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French investigation into fatal attack near Eiffel Tower looks into mental illness of suspect


PARIS (AP) — French police investigations into a fatal weekend attack near the Eiffel Tower are looking into the mental health of the suspected assailant who swore allegiance to the Islamic State group before stabbing a German-Filipino tourist to death and injuring two other people with a hammer.

The French national taken into police custody, Armand Rajabpour-Miyandoab, has a history of mental illness and of Islamic radicalization, officials said. He faces a possible preliminary charge of terrorist-related murder for the attack Saturday night that raised fresh questions about security in the French capital before it hosts the Olympic Games next year.

“This is a case that links radical Islam, undeniably, and mental illness. I must tell the French people the truth that there are numerous cases like this," the interior minister, Gérald Darmanin, said Monday, adding that around one-third of suspected radicals under surveillance have psychiatric issues.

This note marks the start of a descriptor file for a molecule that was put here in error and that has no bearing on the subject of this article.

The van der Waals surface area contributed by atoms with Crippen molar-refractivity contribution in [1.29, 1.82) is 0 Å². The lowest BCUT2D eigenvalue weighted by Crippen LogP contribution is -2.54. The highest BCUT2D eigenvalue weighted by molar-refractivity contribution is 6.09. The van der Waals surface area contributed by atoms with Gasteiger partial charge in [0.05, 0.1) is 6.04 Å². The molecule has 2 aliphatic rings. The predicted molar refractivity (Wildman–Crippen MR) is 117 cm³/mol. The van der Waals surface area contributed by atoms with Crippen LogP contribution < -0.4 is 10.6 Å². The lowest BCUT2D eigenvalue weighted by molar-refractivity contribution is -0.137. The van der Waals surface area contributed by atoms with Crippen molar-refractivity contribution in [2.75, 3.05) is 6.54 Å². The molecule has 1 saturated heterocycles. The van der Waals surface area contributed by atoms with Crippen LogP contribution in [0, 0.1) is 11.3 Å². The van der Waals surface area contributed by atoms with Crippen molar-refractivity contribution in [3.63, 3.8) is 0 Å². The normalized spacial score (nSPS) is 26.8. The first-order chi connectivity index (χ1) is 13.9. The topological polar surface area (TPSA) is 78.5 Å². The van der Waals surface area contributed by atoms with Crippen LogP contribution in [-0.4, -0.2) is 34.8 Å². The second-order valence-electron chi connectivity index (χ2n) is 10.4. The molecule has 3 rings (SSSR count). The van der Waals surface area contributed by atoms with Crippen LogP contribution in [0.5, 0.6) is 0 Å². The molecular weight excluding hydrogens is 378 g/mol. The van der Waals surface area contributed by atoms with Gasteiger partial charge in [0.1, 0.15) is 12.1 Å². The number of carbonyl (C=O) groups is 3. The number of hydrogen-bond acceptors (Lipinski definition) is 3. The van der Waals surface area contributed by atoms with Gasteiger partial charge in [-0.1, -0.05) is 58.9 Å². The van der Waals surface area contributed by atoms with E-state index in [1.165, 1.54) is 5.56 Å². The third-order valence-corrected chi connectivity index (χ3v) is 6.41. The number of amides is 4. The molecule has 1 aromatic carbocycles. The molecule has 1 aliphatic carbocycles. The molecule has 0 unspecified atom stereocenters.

Speaking to broadcaster BFMTV, the minister said French officials should be given greater powers to force people in such cases to seek psychiatric treatment.

“There appears to have been a psychiatric failing because doctors on multiple occasions decided that he was better, that he was more normal and could live freely,” he said.

A few weeks before the attack, the suspect's mother had told police that her son had stopped taking his medicines, but she was apparently too scared of him to ask that he be hospitalized, the minister said.

“She didn’t want to, apparently because she was scared of her child, which is understandable," he said. "She came back a few days later to say that he seemed better.”